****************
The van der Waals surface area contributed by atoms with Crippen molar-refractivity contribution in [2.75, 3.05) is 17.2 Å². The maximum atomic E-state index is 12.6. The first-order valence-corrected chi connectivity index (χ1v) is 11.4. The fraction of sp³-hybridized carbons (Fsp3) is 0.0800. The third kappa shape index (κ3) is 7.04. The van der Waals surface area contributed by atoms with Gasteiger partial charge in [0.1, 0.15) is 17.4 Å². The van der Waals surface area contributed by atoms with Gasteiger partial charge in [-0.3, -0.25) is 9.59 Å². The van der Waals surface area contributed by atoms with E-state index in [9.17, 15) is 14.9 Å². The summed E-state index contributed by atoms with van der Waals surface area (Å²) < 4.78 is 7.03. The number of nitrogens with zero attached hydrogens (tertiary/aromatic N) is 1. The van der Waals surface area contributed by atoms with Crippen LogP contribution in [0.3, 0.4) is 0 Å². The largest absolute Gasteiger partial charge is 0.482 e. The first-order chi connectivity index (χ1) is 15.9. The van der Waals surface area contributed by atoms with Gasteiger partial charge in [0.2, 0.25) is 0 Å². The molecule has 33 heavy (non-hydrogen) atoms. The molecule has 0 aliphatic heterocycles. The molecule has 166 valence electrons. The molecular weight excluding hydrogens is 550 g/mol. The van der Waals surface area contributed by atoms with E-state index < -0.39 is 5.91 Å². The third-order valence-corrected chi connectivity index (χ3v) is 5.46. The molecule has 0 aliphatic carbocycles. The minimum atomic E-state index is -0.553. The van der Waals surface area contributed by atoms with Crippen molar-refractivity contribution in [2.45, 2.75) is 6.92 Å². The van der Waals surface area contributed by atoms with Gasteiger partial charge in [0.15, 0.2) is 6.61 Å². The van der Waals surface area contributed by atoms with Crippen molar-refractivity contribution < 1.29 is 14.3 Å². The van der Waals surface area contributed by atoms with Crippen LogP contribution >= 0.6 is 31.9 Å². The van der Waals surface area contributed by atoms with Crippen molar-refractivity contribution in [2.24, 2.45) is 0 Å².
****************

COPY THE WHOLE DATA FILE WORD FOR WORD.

The van der Waals surface area contributed by atoms with Crippen molar-refractivity contribution in [2.75, 3.05) is 17.2 Å². The maximum atomic E-state index is 12.6. The first-order valence-corrected chi connectivity index (χ1v) is 11.4. The fraction of sp³-hybridized carbons (Fsp3) is 0.0800. The third kappa shape index (κ3) is 7.04. The van der Waals surface area contributed by atoms with Gasteiger partial charge in [0.1, 0.15) is 17.4 Å². The van der Waals surface area contributed by atoms with Gasteiger partial charge in [-0.3, -0.25) is 9.59 Å². The van der Waals surface area contributed by atoms with E-state index in [9.17, 15) is 14.9 Å². The summed E-state index contributed by atoms with van der Waals surface area (Å²) < 4.78 is 7.03. The number of nitrogens with zero attached hydrogens (tertiary/aromatic N) is 1. The van der Waals surface area contributed by atoms with Crippen LogP contribution in [0.3, 0.4) is 0 Å². The largest absolute Gasteiger partial charge is 0.482 e. The first-order chi connectivity index (χ1) is 15.9. The van der Waals surface area contributed by atoms with Gasteiger partial charge in [0.2, 0.25) is 0 Å². The molecule has 33 heavy (non-hydrogen) atoms. The molecule has 0 aliphatic heterocycles. The molecule has 166 valence electrons. The molecular weight excluding hydrogens is 550 g/mol. The van der Waals surface area contributed by atoms with E-state index < -0.39 is 5.91 Å². The third-order valence-corrected chi connectivity index (χ3v) is 5.46. The molecule has 0 aliphatic carbocycles. The minimum atomic E-state index is -0.553. The van der Waals surface area contributed by atoms with Crippen molar-refractivity contribution in [2.45, 2.75) is 6.92 Å². The van der Waals surface area contributed by atoms with Gasteiger partial charge in [0.15, 0.2) is 6.61 Å². The van der Waals surface area contributed by atoms with Crippen molar-refractivity contribution < 1.29 is 14.3 Å². The van der Waals surface area contributed by atoms with Crippen LogP contribution >= 0.6 is 31.9 Å². The van der Waals surface area contributed by atoms with Crippen molar-refractivity contribution in [2.24, 2.45) is 0 Å².